1 Mesnard v. Aldridge, 3 Esp. 271; Bywater v. Richardson, 1 Ad. & El. 508; Baglehole v. Walters, 3 Camp. 154; Eagleton v. East Ind. Co., 3 Bos. & Pul. 55. As to the effect of failing to offer for sale goods advertised to be sold by auction, see Spencer v. Harding, L. R. 5 C. P. 561; Harris v. Nickerson, L. R. 8 Q. B. 286 (1873).

2 Bywater v. Richardson, 1 Ad. & El. 508. See, to the same point, Atkins v. Howe, 18 Pick. 16.

3 Hagedorn v. Laing, 6 Taunt. 162.

4 Shelton v. Livius, 2 Cr. & J. 411; Gunnis v. Erhart, 1 H. Bl. 289; Powell v. Edmunds, 12 East, 6; Slark v. Highgate Archway Co., 5 Taunt. 792; Bradshaw v. Bennett, 5 C. & P. 48.

§ 405. In respect to what constitutes an entire contract of sale by auction, the same rules apply as to a common contract of sale. If the consideration be entire, and not distinctly susceptible of apportionment by the very terms of the contract, the contract is entire, and not otherwise.4 Where, therefore, several lots of goods, or several things are put up as distinct things, and are knocked down to the purchaser for distinct sums, for which his name is marked in the catalogue against each lot or thing by the auctioneer, there is a distinct contract as to each thing.5 But if they all be marked down to him at one sum, or as one lot, the contract is entire.6

§ 406. Again, an auctioneer has a special property in the goods sold, and may sue the purchaser for the price thereof, either in his own name, or in the name of his principal;7 unless he make the memorandum of the terms of sale as agent, in which case he must, as we have seen, sue in his principal's name, as agent, and not in his own as principal.8 Although, if the clerk, following his dictation, make the memorandum, the auctioneer may sue as principal.1

1 Ex parte Gwynne, 12 Ves. 379.

2 Bartlett v. Purnell, 4 Ad. & El. 792.

3 Ibid. 4 Ante, ch. 2.

5 Roots v. Lord Dormer, 4 B. & Ad. 77; Emmerson v. Heelis, 2 Taunt. 38; Baldey v. Parker, 2 B. & C. 44; James v. Shore, 1 Stark. 426.

6 Dykes v. Blake, 4 Bing. N. C. 463; s. c. 6 Scott, 320; Chambers v. Griffiths, 1 Esp. 151.

7 Williams v. Millington, 1 H. Bl. 81, 85; Girard v. Taggart, 5 S. & R. 19, 27; Coppin v. Craig, 7 Taunt. 243; Robinson v. Rutter, 4 El. & B. 954 (1855).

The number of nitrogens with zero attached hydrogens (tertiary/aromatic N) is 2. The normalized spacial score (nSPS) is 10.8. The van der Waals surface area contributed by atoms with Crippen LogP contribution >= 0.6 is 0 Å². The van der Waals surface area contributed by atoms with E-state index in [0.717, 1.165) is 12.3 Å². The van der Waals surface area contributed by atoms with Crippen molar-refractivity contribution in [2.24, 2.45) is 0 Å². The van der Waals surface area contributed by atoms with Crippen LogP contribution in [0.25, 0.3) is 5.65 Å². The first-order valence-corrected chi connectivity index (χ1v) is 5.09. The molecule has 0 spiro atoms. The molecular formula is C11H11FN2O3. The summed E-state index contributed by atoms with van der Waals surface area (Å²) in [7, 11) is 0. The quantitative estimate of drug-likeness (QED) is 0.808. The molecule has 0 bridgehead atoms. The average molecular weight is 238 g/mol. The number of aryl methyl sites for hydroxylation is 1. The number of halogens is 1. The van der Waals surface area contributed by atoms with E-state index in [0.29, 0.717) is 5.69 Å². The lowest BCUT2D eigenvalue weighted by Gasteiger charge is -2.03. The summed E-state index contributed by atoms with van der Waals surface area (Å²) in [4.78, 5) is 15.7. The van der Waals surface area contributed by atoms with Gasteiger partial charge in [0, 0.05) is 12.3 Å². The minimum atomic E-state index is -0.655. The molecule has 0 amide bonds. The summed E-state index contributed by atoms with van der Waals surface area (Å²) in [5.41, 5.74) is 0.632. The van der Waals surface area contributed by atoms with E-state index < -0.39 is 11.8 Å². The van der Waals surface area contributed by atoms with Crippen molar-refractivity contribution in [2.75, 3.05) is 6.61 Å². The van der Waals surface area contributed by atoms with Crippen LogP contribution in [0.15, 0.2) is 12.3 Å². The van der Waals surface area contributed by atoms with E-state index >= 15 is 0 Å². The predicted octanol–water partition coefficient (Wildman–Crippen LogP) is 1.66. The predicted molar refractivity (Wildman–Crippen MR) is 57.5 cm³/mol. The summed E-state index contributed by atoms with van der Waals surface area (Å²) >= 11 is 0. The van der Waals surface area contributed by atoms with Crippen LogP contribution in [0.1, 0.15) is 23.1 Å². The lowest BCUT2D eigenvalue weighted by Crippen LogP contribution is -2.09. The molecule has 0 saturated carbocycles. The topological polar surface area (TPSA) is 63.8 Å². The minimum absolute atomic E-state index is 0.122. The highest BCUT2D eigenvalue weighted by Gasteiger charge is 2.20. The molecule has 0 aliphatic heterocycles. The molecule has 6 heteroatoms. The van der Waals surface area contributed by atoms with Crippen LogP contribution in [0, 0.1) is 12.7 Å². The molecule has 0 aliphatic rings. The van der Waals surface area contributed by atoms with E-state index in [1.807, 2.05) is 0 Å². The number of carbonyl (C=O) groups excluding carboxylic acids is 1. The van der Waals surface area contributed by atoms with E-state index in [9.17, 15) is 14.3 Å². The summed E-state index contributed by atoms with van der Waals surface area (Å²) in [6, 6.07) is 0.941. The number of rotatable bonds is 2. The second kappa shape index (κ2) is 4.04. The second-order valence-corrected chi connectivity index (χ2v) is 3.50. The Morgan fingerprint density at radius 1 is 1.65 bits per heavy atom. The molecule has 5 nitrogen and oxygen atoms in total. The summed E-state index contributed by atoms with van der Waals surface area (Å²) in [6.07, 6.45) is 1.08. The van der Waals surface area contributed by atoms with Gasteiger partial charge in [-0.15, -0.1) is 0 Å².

8 Bird v. Boulter, 4 B. & Ad. 446. Ante, Agency.

§ 407. The duties of the auctioneer are, in the first place, to take the same care of the goods which are sent to him for sale as if they were his own property. His responsibilities and duties, in this respect, are those of a bailee for hire of labor and services, which bailment is technically called locatio operis. He is bound to exercise only ordinary diligence and skill, and is not responsible for unavoidable accidents.2 So, too, it is said that he must knock down to the highest bond fide bidder goods offered for sale without reserve.8

§ 408. Again, it is his duty strictly to observe all the instructions of his principal, and all the conditions of sale; and if he deviate from them, he will be personally liable for the consequences, as well in respect to his liabilities as to his remedies.4 Thus, where goods are intrusted to him to sell at auction, he would not be authorized to sell them at private sale.5 He would not be bound, however, strictly to obey instructions which would operate as a fraud upon others. And if no special instructions be given, it is his duty to follow the common custom in the business. If, however, although he disobey his instructions, the principal afterwards, with full knowledge thereof, either expressly or by implication, assent to his course, such assent will be a ratification thereof, which will entitle him to the same rights as if he had strictly followed his instructions.6 In no case, however, can he dispose of goods at private sale.7